If true, each log message will have a maximum length of 32,000 characters. Setting this to false disables this limit.


A JSON object that provides additional context about the log event. You can control how LogDNA parses metadata using index_meta.


  • Type: Number
  • Default: 3000

The amount of time (in milliseconds) to wait before attempting to reconnect to LogDNA.


  • Type: Integer
  • Default: 180000
  • Max Value: 300000

The amount of time (in milliseconds) to wait for a response from the server when sending logs.


  • Type: Boolean
  • Default: false

Whether to send credentials with each request to LogDNA. In order to make CORS requests, this must remain set to false.

To configure the library for Bunyan, include the logdna-bunyan module, create a new LogDNAStream, and add it to your bunyan instance. Replace apiKey with your LogDNA ingestion key.

let LogDNAStream = require('logdna-bunyan').BunyanStream; let logDNA = new LogDNAStream({ key: apikey
}); var logger = bunyan.createLogger({ name: "My Application", streams: [ { stream: process.stdout }, { stream: logDNA, type: 'raw' } ]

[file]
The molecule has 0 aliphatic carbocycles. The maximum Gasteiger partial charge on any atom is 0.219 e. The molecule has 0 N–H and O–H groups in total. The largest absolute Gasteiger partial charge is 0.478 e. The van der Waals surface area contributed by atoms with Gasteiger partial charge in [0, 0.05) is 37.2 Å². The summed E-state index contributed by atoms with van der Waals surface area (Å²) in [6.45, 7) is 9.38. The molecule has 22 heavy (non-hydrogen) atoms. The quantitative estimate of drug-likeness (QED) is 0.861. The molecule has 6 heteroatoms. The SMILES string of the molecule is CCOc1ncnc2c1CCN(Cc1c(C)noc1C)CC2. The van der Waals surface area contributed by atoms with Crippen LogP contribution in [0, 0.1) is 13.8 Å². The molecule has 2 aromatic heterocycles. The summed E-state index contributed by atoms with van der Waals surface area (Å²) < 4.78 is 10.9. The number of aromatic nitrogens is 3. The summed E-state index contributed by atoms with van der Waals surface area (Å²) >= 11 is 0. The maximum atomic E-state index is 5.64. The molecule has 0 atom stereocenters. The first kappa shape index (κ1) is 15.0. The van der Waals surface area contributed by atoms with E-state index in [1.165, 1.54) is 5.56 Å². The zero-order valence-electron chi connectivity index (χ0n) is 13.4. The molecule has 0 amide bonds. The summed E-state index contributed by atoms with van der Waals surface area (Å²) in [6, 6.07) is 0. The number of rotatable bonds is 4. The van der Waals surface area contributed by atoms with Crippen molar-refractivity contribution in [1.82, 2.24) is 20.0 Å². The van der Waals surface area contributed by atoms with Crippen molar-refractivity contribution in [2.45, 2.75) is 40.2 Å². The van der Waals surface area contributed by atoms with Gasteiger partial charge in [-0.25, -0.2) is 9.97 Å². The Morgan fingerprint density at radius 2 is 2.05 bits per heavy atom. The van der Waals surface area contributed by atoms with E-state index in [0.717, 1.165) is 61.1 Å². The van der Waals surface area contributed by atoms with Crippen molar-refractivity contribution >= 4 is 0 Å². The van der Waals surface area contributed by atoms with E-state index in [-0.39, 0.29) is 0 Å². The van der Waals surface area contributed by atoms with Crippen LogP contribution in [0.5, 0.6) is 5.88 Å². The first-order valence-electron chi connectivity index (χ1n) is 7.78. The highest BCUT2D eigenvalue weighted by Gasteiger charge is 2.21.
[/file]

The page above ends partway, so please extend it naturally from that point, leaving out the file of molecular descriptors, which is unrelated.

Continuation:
createLogger() accepts the following arguments:

  • Optional
  • Type: String
  • Example: My Application

The name of your application.

To configure the library for Winston, include the logdna-winston module and add it to your Winston Logger:

const logdnaWinston = require('logdna-winston');
const winston = require('winston');
const logger = winston.createLogger({});
const options = { key: apikey, hostname: myHostname, ip: ipAddress, mac: macAddress, app: appName, env: envName, level: debug, // Uses Winston log levels: handleExceptions: true
}; logger.add(new logdnaWinston(options));